Yorkshire and Humber is facing a chronic shortfall in the delivery of new homes over the next five years, according to a new report published by Leeds planning consultancy Turley Associates.
The report, Yorkshire and Humber Housing Update, examines housing requirements and land supply across the region and shows that it will require at least 150,000 new homes over the next five years to meet local need. The report also shows that there is currently land supply for only 115,000 new homes leaving a substantial shortfall of at least 35,000 homes.
Nathan Smith, associate director at Turley Associates, said:
“Local authorities are required under the National Planning Policy Framework (NPPF) to be able to demonstrate that they have a sufficient supply of land to deliver against housing needed over a five year period. Our research and report shows that at least 16 of the region’s 21 planning authorities fall short of their five year land supply targets.”
Nathan also adds:
“The need for housing in Yorkshire and the Humber will remain very high. However, with two core strategies the subject of examination (Selby and Rydale), and a further two plans due to be examined within the next 12 months (Leeds and East Riding), just four local planning authorities currently have adopted core strategies. This leaves planning policy in a state of flux and uncertainty that will further delay the delivery of much needed homes across Yorkshire and the Humber.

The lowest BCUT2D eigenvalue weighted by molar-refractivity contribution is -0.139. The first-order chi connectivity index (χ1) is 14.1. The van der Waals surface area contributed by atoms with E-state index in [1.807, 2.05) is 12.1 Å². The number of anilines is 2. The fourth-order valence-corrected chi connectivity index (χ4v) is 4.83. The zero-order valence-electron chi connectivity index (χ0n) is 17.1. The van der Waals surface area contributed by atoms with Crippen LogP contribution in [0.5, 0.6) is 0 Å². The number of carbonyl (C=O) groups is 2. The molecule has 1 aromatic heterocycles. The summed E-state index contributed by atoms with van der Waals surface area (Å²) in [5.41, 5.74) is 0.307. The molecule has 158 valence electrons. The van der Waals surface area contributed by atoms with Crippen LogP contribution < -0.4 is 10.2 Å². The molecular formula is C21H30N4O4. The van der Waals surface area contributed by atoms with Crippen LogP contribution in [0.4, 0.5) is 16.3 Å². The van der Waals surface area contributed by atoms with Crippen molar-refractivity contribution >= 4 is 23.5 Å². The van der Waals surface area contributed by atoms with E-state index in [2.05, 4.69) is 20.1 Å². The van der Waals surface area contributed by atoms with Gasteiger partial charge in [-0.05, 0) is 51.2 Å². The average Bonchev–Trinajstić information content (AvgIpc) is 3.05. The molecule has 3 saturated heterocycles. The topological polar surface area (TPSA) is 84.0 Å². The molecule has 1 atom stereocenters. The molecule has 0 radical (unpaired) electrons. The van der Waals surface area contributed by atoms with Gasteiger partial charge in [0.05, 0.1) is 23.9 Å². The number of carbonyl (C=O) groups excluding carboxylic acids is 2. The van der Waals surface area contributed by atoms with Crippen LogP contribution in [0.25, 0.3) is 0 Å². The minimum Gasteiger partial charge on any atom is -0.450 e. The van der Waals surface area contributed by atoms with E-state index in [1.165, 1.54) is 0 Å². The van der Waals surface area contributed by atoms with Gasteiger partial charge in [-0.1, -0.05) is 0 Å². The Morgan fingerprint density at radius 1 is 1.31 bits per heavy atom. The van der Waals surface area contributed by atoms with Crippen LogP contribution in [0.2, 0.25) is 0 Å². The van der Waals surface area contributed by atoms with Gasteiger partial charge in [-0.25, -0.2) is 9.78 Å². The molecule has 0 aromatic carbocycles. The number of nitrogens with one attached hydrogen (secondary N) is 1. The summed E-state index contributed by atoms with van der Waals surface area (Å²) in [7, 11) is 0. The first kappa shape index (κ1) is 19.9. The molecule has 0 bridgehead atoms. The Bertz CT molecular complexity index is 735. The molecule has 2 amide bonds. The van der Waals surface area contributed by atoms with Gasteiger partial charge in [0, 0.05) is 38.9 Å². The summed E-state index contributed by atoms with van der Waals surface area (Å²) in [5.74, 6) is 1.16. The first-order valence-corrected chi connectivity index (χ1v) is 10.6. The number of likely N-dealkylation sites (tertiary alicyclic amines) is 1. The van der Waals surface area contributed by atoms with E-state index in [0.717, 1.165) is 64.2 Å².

“Those local planning authorities that do not have an adopted core strategy will receive planning applications based on the context of the NPPF and its presumption in favour of sustainable development. This therefore creates a window of opportunity for developers.”
“The Yorkshire and Humber Housing Land Supply Update is a snapshot of housing need and land supply as of May 2013. It is a best case scenaro and in the absence of adopted core strategies the shortfall is likely to be higher and to increase. Turley Associates will continue to monitor this issue not only across Yorkshire and Humber, but across the UK and be producing a further update in the autumn 2013.
“Developers are bringing forward new sites and permissions for new developments are being granted, meaning that these numbers will change. The shortfall, however, will remain until significant development is brought forward to address this chronic issue facing the region.”